He used mainly B-actors for 1950s The Asphalt Jungle... Sterling Hayden, Louis Calhern, James Whitmore, Sam Jaffe. It was all about the plotting of a robbery. Huston often laid out his films intricately... sketching out each shot, laying out all the camera angles, etc. It was like a big puzzle to him, which he thrived on figuring out. This film itself was also like that... the heavy plotting of the crime. No wonder Huston liked this film so much and it was very popular with the public and critics alike.
Many books have been about The African Queen (1951). It was quite the experience for Huston, writer Peter Viertel (later the husband of Deborah Kerr), Bogart again and Katharine Hepburn. I think it is one of the best films ever made and starring a screen pair for the ages. Hepburn was the perfect actress to have in this part and she is to women what Bogart and Huston are to men... professional, independent, confident, full of herself, kicking ass and taking names later.
The African Queen experience was so famous that years later Clint Eastwood starred as John Huston in another film I quite admired, White Hunter, Black Heart, about the making of The African Queen.
In 1957 he made a film with another actor who was quite like him in so many ways, Robert Mitchum. The movie, also starring Deborah Kerr, was Heaven Knows, Mr. Allison. They were a nun and a tough marine stranded on a Japanese-held island, falling a little bit in love with one another. Huston could often be tough on his actors but he loved Kerr and Mitchum and the three of them had a ball making this film which was well-received by critics and public alike.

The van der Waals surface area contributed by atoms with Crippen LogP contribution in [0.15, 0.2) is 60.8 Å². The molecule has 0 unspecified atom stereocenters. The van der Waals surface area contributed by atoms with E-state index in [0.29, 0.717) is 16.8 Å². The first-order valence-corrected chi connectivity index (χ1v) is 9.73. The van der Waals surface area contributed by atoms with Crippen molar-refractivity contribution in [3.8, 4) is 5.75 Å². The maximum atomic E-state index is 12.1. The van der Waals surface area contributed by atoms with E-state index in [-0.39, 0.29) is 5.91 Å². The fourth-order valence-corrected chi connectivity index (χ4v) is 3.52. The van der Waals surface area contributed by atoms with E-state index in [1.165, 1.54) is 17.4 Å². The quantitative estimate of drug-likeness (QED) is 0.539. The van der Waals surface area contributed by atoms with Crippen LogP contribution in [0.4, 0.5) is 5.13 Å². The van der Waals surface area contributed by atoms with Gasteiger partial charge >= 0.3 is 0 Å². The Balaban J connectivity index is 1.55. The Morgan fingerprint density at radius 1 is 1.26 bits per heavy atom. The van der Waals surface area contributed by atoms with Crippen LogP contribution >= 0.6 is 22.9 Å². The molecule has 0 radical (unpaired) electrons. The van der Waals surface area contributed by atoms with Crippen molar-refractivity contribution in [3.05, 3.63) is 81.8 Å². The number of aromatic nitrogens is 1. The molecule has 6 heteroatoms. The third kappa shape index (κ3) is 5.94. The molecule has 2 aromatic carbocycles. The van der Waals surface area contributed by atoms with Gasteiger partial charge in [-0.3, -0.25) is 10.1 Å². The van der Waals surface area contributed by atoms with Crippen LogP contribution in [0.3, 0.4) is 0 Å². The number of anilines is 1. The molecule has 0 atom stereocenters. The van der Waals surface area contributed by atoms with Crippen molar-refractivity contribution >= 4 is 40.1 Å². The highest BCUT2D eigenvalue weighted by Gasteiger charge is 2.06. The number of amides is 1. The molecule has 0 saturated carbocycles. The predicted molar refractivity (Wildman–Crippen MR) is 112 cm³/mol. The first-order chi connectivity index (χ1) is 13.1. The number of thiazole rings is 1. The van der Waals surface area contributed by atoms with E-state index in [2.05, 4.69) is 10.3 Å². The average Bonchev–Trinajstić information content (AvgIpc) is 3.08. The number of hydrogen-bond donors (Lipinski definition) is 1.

The Unforgiven (1960) starred Burt Lancaster, Audrey Hepburn, Audie Murphy, Charles Bickford and Lillian Gish. The plot dealt with racism and specifically whether a white family's adopted daughter is really an Indian. Huston often said it was his least satisfying film, but I liked it because it was an unusual western and showcased a uncommonly fiery Audrey Hepburn.
The following year Huston made The Misfits, another film that has had much written about it. I've always said it's a movie about sad people. The story is several people at loose ends in the Nevada desert rounding up wild mustangs. With a cast like Clark Gable, Marilyn Monroe, Montgomery Clift, Eli Wallach and Thelma Ritter, nothing could have kept me from it. It was a painfully difficult shoot but I think Huston got the best performances out of Monroe and Gable that they ever gave.
Deborah Kerr, anxious to work with Huston again, was happy about being signed on to The Night of the Iguana (1964). How she kept her ladylike sanity in the boozy company of Huston, Ava Gardner and Richard Burton can only be imagined. Based on a Tennessee Williams' work and shot in the Mexican hamlet of Puerto Vallarta, it was about booze and lust and mismanaged emotions at a hotel closed for the season. Mmmm, is my room ready?
Not particularly successful at the time but now considered one of Huston's best works is 1975s The Man Who Would Be King. This was high adventure, based on Rudyard Kipling's novel, that Huston had wanted to film for decades. He first envisioned Bogart and Gable in the leads and years later Burton and Peter O'Toole. He ended up with Sean Connery and Michael Caine, delivering dazzling performances, who are taken for a god and his sidekick (!) by Afghan tribesmen. What a glorious film.
These are my favorite Huston films. But there are more, most not without their flaws, but Huston's work is always worth a look. Consider Moulin Rouge, Moby Dick, The Red Badge of Courage, The Roots of Heaven, Reflections in a Golden Eye, Freud, The Bible and Under the Volcano.
This was a director of incomparable passion for storytelling who moved about a man's world with unbridled lust and emotion. A student of good films would be wise to become familiar with the work of John Huston.
Coming in February